I open my eyes wide now. I sit up as much as I can. And I listen.
“Stay,” he says.
Choices. Seventeen-year-old Mia is faced with some tough ones. Stay true to her first love—music—even if it means losing her boyfriend and leaving her friends and family behind?
Then, one February morning Mia goes for a drive with her family, and in an instant, everything changes. Suddenly, all the choices are gone, except one. And it’s the only that matters.
If I Stay is a heartachingly beautiful book about the power of love, the true meaning of family, and the choices we all make.

I found this book incredibly moving and powerful - and it actually does take quite a bit to move me! The writing is spot on and while the book is intended as a young adult book I don't think it would be out of place on the adult fiction shelves.

Highly recommended!

July 08, 2009

Prada and Prejudice - Mandy Hubbard

I have to admit I was a little hesitant about picking up Prada and Prejudice by Mandy Hubbard after my last Jane Austen spin off reading experience but I have to say that this was a very different experience - and one that I actually enjoyed!

Prada and Prejudice was my second read for the Everything Austen Challenge and after my disappointing first read I was intending to go back to the real thing for my second book to restore my faith but when this book arrived in the mail yesterday I thought I would give it a go.

The main character in the book is 15 year old Callie - an American girl on a school trip to London. When the book starts Callie is not having the best of times and she takes us through a little bit of her history as the "not so cool girl in school" - a time I am sure many of us can remember. Callie decides to do her best to fit in with the "in" crowd - which of course means using her mother's credit card to buy a brand new and authentic pair of Prada heels. Callie, being Callie, is not used to walking in such high heels and she ends up doing a nose dive into the London pavement causing her to black out and wake up in the English countryside - in the year 1815. Now, I'm not usually one who is able to get on board with the whole time travel thing but I was able to do it for Lost in Austen and I was able to do it for this book too - it's just a matter of suspending belief for that little while and getting caught up in the story.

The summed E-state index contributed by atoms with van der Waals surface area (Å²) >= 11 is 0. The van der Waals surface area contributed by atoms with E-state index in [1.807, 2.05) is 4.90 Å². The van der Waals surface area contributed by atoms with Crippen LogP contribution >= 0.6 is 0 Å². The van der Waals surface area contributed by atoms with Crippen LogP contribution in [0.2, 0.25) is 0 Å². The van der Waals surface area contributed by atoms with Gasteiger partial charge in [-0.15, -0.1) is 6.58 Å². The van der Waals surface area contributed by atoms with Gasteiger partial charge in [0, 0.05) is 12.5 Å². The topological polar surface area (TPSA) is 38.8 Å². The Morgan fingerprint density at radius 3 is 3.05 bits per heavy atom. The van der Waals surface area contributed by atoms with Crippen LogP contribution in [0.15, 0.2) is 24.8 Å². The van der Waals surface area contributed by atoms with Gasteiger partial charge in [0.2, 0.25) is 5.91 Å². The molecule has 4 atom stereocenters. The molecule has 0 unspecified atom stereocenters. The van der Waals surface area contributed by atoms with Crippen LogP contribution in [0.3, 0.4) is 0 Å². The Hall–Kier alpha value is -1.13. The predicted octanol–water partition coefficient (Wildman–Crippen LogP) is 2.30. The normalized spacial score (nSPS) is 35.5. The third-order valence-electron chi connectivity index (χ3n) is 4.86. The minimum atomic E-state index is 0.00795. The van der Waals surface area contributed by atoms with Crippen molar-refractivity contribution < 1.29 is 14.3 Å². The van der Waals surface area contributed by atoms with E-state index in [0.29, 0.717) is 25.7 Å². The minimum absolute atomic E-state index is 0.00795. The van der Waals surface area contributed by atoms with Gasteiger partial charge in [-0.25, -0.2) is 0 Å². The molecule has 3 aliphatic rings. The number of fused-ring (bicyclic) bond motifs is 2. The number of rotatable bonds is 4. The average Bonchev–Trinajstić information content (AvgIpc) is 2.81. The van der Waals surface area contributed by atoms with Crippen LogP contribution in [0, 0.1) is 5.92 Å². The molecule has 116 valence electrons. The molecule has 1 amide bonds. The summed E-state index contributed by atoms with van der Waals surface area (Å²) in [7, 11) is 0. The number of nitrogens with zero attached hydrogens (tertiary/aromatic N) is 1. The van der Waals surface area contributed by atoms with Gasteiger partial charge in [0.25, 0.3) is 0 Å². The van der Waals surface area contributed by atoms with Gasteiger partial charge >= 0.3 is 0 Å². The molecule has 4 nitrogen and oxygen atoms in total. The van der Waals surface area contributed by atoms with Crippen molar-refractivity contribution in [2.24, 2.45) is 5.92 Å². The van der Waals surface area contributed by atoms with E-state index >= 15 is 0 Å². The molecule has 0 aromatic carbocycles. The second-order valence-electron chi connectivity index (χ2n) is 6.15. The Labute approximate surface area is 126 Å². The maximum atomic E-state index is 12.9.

The two things that I felt really made this book work were 1) Hubbard's strong and clear writing style and 2) The character of Callie - you believed this girl and you wanted her to come out on top.

This is clearly a book meant for adolescents but the adolescent in me really enjoyed it - a great light and fun read.

July 07, 2009

The Flâneur - Edmund White

As we continue to prepare for our trip overseas (less than 2 months to go now!) I am seeking out books about the places we are visiting. I have actually had The Flâneur on my shelves for a while now but it jumped out at me last night when I was looking for something to help get me focused on our trip. In one respect I am a little sad about our time in Paris as we only have 3 nights there and all that I am reading and taking in is making me want to cancel every other part of our trip and just stay there for the whole time! However, I also know I am very lucky to be going there at all so I will take my 3 nights and be happy!

In The Flâneur: A Stroll Through The Paradoxes of Paris, Edmund White takes us to his "secret" Paris - the parts of the city and that stories from its history that may not always be mentioned in mainstream guidebooks.